Heat fails to dampen enthusiasm of Thresher visitors
By BROOKS TAYLOR
Mt. Pleasant News
It was hot and it was humid.
But weather aside, vendors and people milling around the Midwest Old Threshers grounds Thursday afternoon were smiling more often than not.
Jerry Ficke of Milford, Neb., was in one of the hottest areas, running a steam engine. A glance at the thermometer above Ficke’s engine showed 110 degrees.
He wasn’t complaining, though, in fact he said his duty provides a welcome respite from his paying job as an electronic technician in Lincoln, Neb.
“Coming here each year and getting dirty, sweaty and greasy is a nice change of pace from my air-conditioned office,” he said, showing very little of the aforementioned sweat. “It is 110 in here, but some people’s bodies are just designed to take it.”
Ficke has been running one of the steam engines for 20 years but has coming to the show for over 40 (since 1972). “It is just something you love to do and this is the only place in the world I can do it (running a steam engine). This is the only place in the world I can come and play with these.”
His wife, though, doesn’t have the body to take all the heat, he explained, relating that she is back in the air-conditioned camper.
The Nebraskan will be one of several volunteers being recognized today.
The Frickes arrived last Friday and he said Old Threshers has more or less become a way of life from the family, including the four children.
“We plan to keep coming back as long as possible,” he continued. “Our children don’t think it can be summer without this. In fact, two of my children just started new jobs and are taking the day off without pay today just to spend time here.”
“Mr. Buzz” (all the identification the vendor would give) of Burlington was selling Christmas trinkets, a cooling though on a hot day, in Museum B. He said this is his 10th Old Threshers and said his Thursday was like most Thursdays at the reunion.
“It is slow, but it is the opening day. It is a little tepid out there,” he chuckled.
Traffic was better Thursday morning, he reported, but he knows there will be more traffic — and buyers — in the days ahead.
“I grew up in sales, so I know it is going to improve,” he assessed. “You just need people to come past with the sparkle in their eye — the look of a buyer.”
Mr. Buzz said he enjoys his time at Old Threshers. “These are really short days — just 13 hours. Isn’t that a normal work day?” he chuckled.
Ralph Nedrow of Cedar Rapids, a conductor with Midwest Central Railroad, was holding his three-year-old granddaughter, Haylee Nedrow, who was doing her best to block the sound of the train whistle by covering her ears.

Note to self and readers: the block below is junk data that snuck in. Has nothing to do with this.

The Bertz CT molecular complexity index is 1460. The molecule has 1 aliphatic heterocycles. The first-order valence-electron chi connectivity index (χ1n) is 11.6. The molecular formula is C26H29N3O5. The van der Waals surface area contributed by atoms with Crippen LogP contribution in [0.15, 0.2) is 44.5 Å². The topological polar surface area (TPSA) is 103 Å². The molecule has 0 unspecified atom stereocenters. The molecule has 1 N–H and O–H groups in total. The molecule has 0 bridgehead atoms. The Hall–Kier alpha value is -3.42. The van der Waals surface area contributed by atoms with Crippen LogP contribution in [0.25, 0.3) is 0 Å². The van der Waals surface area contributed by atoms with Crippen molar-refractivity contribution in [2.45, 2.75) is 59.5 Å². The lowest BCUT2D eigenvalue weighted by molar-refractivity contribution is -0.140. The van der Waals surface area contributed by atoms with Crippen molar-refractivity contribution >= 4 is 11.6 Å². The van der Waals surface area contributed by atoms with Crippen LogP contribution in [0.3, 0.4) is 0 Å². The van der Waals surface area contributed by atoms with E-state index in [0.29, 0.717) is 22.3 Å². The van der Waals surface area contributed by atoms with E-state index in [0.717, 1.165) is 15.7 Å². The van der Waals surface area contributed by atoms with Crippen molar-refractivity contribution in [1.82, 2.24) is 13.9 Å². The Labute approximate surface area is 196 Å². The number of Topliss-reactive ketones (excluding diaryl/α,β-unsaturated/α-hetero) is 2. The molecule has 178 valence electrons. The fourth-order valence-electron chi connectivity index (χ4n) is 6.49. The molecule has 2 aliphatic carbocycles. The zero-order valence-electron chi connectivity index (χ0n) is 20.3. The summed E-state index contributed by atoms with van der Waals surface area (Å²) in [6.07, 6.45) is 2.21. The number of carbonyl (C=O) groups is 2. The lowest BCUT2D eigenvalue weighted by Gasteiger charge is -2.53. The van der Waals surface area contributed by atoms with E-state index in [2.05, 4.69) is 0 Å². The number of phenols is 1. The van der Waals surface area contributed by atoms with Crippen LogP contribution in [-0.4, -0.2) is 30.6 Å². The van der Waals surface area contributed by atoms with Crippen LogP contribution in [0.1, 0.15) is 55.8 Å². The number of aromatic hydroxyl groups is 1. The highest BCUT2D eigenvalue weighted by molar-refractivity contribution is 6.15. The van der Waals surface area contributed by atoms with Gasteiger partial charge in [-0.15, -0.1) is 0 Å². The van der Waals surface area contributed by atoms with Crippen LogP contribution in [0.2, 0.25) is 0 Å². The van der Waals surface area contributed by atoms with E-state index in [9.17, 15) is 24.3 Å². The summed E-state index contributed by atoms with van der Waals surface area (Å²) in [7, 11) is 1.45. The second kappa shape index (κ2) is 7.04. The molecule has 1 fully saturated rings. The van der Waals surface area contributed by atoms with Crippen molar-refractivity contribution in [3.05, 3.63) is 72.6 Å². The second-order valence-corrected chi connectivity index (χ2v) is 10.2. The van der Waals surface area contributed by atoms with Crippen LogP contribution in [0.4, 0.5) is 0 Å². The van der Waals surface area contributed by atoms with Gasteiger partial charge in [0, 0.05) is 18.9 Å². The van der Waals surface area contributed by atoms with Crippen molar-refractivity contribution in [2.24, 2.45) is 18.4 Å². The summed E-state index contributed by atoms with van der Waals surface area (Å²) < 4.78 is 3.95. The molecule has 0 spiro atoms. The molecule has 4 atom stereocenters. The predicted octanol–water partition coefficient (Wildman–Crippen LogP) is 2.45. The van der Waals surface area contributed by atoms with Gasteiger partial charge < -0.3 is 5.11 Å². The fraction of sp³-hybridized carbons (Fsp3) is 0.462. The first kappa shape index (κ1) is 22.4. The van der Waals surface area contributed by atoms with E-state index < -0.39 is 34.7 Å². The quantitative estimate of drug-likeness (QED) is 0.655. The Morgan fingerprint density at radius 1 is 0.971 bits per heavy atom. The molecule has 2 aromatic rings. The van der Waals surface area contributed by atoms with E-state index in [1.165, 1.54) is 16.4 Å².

Nedrow has been working with Midwest Central for 37 years and his son, Logan, caught the bug a while ago as is in his 19th year as a fireman on the train, training to become an engineer. Logan Nedrow is also on the Midwest Central Board of Directors.
The elder Nedrow said he has worked this long “because I enjoy doing it.”
A few paces to the south, Beth Cornect is an Old Thresher’s rookie, spending her first year selling massage units. The Dayton, Ohio, resident said she was at Old Threshers “because my boss sent me.”
Arriving in Mt. Pleasant last night, Cornect knew what to expect, at least weatherwise. “I looked up the weather before coming and knew it would be hot.”
Trying to keep her cool in Museum A, aided by a fan, she said the weather was bearable. “Nobody here is cool, but the fan helps and I just drink a lot of ice tea.”
Her first day at the event also brought a pleasant surprise. “Business has actually been pretty good,” she smiled.
Alicia Cram of Charlotte was shielding herself from the hot sun with an umbrella as she pushed her seven-month daughter Roslyn Grimm along the rows of tractors and steam engines.
It was Cram’s first visit to Old Threshers. She said she came because her boyfriend helps set up some of the equipment.
She was enjoying it.
“I think it is awesome, there is really a lot to do here and everybody is so friendly,” she said, summing up her experience in a nutshell.
Sweet 16 contestants have to be nice — that is part of the judging criteria. Jasmine Craff of Mt. Pleasant, however, was super bubbly on Thursday.
“This has just been amazing,” she said as she worked a souvenir stand in Museum A. “I love this experience. You get to meet a lot of new people which is great.”
The teen, however, is not a newcomer to the event, having worked for her Girl Scout troop at the Pancake House in years past.
“I just like it out here,” said Harold Huettmann of Durant, summing up the viewpoints of many. Huettman was sitting in a motorized cart, being pulled by his wife.
He said it was his ninth visit to the reunion, explaining that he was trying to stay inside as much as possible to beat the heat.
“I like it every year I come, I just enjoy everything about it,” he said, sounding more like a Chamber of Commerce executive than a reunion visitor.
There may not be a lot of relief from the heat in sight, at least not today as the forecast is for a high of 99. There is light at the end of the tunnel, though. The weather will be turning cooler beginning Monday, but not in time for the majority of the reunion.